Weaver shot first and unbelievably duplicated both his score and approximate group size. As I again assumed my seating position in a small depression about a yard behind the line, I remember thinking, “That danged Weaver's got the 100 yard stage won. There's no way anyone can do what he just did!” I also remember that despite facing what seemed to be insurmountable odds, I became almost completely relaxed, thinking, “Oh well, losing the 100 yard stage to the great Jack Weaver on one of his best days ain't no disgrace.” I also remember that each of the five shots I fired in that tie breaker felt perfect. Muscular control, sight picture, recoil control, follow through: everything was spot on, making the 6½ inch .44 Magnum Model 29 in my hands feel more like a .44 special.
Immediately after my fifth bullet had left the barrel, I dumped the brass and reholstered my Model 29. LtCol Cooper then shouted to the scorer to check the target. As I watched the scorer come from behind a giant tree nearby and face the deer target, I was still completely relaxed, thinking at least I'd made a good showing. After scoring the target the official turned to face Jeff 100 yards away and simply shouted, “Fifty!” Jeff yelled back, “Repeat the score!” Again the scorer shouted, “Fifty!” “Bring me the target!” LtCol Cooper replied in a commanding voice.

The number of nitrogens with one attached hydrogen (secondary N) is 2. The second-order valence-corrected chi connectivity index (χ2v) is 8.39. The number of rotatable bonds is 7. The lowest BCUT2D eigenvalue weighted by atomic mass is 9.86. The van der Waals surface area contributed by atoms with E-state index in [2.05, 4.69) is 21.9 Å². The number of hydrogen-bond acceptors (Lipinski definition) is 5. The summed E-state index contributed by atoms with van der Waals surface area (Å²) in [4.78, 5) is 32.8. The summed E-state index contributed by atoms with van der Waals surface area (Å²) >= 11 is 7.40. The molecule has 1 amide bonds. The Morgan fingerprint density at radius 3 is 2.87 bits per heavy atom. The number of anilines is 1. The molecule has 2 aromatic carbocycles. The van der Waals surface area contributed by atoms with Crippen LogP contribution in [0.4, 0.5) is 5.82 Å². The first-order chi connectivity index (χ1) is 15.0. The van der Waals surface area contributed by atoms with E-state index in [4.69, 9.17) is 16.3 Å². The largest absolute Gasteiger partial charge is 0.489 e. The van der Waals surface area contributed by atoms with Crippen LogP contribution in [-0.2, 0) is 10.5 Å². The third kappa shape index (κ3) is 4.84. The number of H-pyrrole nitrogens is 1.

Everyone gathered around as Jeff confirmed that all five shots were indeed in the ten ring. He then measured the center to center size of the group which was determined to be 3 inches. LtCol Cooper then stated, “We have just witnessed the setting of an unofficial world's record for the pistol.” In post shoot discussions with other top shooters and experts the most prominent opinion was that the “record” would be almost impossible to surpass. One would have to employ full .44 Magnum loads, factory open sights, no artificial pistol supports, adhere to five shots in five minutes on a deer target, and preferably accomplish the record while under the pressure of competition.
A photograph of me, my Model 29 and the record 100 yard deer target was given lots of exposure in newspapers, gun magazines and photo displays. Smith & Wesson pistol salesmen of the time reportedly carried an 8x10 copy of the photo and had an interesting spiel that went something like, “This group was fired in competition and was witnessed by scores of spectators and competitors. We believe our Model 29 .44 Magnum provides better accuracy than any other handgun, but in this instance Mr. Carl shot a slightly tighter group than our factory test group fired from a machine rest.”